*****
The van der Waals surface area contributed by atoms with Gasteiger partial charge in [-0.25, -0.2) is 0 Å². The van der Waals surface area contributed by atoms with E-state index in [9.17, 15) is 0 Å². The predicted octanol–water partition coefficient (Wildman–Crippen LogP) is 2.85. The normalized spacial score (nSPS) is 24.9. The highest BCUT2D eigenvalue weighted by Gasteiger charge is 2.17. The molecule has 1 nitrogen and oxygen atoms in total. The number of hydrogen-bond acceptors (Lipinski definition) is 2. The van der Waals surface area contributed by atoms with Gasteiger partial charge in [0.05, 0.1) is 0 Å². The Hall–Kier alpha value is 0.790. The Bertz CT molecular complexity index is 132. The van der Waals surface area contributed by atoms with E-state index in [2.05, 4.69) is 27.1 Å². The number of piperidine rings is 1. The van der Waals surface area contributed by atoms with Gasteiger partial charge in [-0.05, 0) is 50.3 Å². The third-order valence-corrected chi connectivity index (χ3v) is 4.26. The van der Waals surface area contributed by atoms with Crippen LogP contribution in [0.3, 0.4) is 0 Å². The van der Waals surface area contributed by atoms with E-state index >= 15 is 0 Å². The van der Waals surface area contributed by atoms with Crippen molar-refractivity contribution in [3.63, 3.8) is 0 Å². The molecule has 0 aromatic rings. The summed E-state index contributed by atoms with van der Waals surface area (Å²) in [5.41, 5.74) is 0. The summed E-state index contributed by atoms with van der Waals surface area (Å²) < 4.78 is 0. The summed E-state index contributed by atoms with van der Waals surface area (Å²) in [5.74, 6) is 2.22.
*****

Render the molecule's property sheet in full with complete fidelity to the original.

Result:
The van der Waals surface area contributed by atoms with Gasteiger partial charge in [-0.25, -0.2) is 0 Å². The van der Waals surface area contributed by atoms with E-state index in [9.17, 15) is 0 Å². The predicted octanol–water partition coefficient (Wildman–Crippen LogP) is 2.85. The normalized spacial score (nSPS) is 24.9. The highest BCUT2D eigenvalue weighted by Gasteiger charge is 2.17. The molecule has 1 nitrogen and oxygen atoms in total. The number of hydrogen-bond acceptors (Lipinski definition) is 2. The van der Waals surface area contributed by atoms with Gasteiger partial charge in [0.05, 0.1) is 0 Å². The Hall–Kier alpha value is 0.790. The Bertz CT molecular complexity index is 132. The van der Waals surface area contributed by atoms with E-state index in [2.05, 4.69) is 27.1 Å². The number of piperidine rings is 1. The van der Waals surface area contributed by atoms with Gasteiger partial charge in [-0.05, 0) is 50.3 Å². The third-order valence-corrected chi connectivity index (χ3v) is 4.26. The van der Waals surface area contributed by atoms with Crippen LogP contribution in [0.3, 0.4) is 0 Å². The van der Waals surface area contributed by atoms with E-state index >= 15 is 0 Å². The van der Waals surface area contributed by atoms with Crippen molar-refractivity contribution in [3.63, 3.8) is 0 Å². The molecule has 0 aromatic rings. The summed E-state index contributed by atoms with van der Waals surface area (Å²) in [5.41, 5.74) is 0. The summed E-state index contributed by atoms with van der Waals surface area (Å²) < 4.78 is 0. The summed E-state index contributed by atoms with van der Waals surface area (Å²) in [5.74, 6) is 2.22.